I know my mom would have loved you more every year. She was like our Ruth Bader Ginsburg. Growing up in the seventies, killing the dogma to save us its shackles. She gave us the luxury of freedom - the privilege of ideas that can run into eternity. It is in that ever-unfolding eternity where you found comfort in ambiguity and where you are learning to define yourself in terms of yourself and only yourself.

"May you always live with sisu," I say while we sit drawing in your room.

"What does that mean?" you ask.

"Well, it's special to you because it's a Finnish word. It means one is brave and strong. Resilient. A way to see waves as something to surf, rather than a threat of drowning."

"Sisu," you sound it with your lazy tongue and lisp.

"You, my dearest Finn, have sisu. An excess of it." I watch as you gently repeat it to yourself to commit it to memory.

You are possibility. You find comfort in abstract thoughts, exuding an endearing blend of confidence and awkwardness. You, who notices everything with your dark sense of humour and big heart. You, a brave ten year old pushing paradigms with sisu. Where are you going? Eyes closed, I see you, twenty-something. Where are you? Nairobi, Naples or Nam Dinh?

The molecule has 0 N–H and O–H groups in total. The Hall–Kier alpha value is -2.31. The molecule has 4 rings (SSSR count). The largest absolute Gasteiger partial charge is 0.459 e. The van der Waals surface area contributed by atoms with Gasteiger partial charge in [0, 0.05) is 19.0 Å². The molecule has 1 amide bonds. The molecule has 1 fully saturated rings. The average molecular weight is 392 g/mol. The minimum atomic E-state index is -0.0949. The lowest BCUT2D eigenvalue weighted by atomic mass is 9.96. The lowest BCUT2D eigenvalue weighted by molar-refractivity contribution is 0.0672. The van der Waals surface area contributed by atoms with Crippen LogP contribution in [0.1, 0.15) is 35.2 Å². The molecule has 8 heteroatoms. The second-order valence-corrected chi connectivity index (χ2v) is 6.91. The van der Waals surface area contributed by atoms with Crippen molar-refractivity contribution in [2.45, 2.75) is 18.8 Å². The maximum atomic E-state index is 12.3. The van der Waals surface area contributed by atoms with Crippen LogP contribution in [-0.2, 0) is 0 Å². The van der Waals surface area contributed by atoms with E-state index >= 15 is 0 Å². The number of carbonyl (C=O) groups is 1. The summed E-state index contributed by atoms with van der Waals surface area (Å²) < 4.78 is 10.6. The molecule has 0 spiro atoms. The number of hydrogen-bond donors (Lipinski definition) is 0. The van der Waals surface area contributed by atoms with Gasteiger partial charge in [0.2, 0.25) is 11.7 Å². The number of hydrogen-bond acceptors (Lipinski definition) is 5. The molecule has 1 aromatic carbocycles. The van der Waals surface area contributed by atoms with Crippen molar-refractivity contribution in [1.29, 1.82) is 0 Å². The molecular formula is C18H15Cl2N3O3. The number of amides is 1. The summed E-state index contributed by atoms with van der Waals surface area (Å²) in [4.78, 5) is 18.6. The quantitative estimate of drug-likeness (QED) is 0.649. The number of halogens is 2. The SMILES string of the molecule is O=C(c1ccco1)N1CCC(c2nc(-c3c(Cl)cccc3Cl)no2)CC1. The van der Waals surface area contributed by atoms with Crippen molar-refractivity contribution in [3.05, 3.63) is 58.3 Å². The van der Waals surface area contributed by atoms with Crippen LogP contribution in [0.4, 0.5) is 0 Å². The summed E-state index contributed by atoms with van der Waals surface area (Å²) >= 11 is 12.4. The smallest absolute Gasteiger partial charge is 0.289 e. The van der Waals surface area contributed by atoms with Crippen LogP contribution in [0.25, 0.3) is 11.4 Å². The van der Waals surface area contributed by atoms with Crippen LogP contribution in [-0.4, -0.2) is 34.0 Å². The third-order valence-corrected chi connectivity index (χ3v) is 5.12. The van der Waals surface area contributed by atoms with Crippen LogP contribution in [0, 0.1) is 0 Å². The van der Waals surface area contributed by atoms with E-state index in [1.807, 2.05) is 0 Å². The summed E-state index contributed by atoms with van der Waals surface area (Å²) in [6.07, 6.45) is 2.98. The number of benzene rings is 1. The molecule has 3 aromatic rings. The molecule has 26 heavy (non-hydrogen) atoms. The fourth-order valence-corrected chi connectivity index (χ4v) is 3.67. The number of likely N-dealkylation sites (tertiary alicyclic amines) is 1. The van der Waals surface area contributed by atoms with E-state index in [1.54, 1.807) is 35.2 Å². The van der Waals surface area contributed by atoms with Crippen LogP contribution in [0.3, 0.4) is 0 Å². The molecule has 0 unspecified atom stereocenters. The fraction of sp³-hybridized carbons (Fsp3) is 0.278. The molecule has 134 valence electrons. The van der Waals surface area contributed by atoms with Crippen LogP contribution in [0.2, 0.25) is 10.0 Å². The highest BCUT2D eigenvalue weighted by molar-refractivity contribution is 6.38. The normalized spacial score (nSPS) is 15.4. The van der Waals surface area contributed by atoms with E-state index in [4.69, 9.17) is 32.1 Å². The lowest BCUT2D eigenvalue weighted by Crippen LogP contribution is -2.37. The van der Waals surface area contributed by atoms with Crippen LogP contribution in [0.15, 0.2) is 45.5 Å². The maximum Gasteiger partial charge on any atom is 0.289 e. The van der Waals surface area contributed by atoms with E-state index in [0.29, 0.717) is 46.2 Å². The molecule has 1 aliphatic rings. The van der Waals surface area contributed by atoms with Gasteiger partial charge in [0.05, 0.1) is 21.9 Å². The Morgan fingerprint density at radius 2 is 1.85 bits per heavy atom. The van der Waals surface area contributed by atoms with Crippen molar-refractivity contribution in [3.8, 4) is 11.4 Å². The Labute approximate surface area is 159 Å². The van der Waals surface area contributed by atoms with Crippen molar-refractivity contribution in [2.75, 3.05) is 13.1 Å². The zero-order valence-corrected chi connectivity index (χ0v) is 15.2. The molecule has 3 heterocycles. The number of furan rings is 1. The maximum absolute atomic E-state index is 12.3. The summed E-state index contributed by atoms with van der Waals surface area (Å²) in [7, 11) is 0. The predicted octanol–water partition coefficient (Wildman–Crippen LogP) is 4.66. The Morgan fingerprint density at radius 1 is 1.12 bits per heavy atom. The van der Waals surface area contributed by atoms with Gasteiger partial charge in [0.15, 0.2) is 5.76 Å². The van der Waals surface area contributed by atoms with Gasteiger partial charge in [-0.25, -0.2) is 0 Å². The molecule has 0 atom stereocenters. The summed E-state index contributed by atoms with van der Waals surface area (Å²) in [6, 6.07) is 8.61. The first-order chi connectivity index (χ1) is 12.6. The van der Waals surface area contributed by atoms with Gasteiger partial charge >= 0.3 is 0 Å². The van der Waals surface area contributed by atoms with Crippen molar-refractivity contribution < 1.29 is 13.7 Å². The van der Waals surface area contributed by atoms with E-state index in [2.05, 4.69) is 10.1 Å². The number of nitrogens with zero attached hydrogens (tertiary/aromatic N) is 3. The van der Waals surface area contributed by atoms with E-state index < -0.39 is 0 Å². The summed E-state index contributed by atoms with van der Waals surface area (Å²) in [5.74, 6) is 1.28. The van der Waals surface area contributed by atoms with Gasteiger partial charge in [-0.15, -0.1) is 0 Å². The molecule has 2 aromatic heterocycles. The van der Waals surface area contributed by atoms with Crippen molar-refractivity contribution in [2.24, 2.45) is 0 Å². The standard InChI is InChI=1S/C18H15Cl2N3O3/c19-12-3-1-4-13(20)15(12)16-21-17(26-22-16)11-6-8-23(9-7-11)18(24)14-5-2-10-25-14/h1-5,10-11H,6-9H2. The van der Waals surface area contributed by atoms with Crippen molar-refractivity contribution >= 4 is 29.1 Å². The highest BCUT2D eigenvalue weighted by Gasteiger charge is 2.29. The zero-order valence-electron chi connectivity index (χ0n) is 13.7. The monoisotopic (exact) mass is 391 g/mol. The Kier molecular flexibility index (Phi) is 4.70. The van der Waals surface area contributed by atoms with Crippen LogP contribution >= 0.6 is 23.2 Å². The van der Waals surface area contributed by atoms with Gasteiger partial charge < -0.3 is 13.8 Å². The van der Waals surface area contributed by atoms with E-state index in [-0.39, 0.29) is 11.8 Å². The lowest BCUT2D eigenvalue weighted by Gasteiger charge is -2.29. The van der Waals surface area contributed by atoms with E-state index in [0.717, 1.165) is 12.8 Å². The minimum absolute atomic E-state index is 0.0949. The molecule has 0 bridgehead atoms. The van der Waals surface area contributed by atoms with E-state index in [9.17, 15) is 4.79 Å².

When I look at you, I remember the way my mom looked at me. The love for a life so tightly stitched to your own. I watch you trying to compute it all. The histories that haunt us. The poverty that plagues us. The most beautiful country in the world, rated junk. The women less free. The girls married off before they know themselves. I watch you run across a dry field in a neighbourhood that still feels like apartheid. I see you see it all. Will the future be free of the challenges of gender? Will pay scales stop noticing too? Will parenthood rest not only on the parent who gives birth? Will you be able to walk down a street without the fear of sexual violence lurking around a corner? Will women be free of a thousand micro-aggressions they face every day?


You look up, the sun on your face, and I see optimism and spirit of hope. May the world catch up, and be more like you. May we transcend our current notion of gender.

Do you remember the story my mom used to tell you over and over again about all the evil that escaped Pandora's jar? The last thing to escape was hope. I think hope made itself a home on your shoulder.

"I am," said my mom.

"Am I?" I ask.

And you, my dear Finn, shout: "I am that I am."

I salute you little one!


Love,

Jackie

©2020 Jackie Nagtegaal | Cape Town | South Africa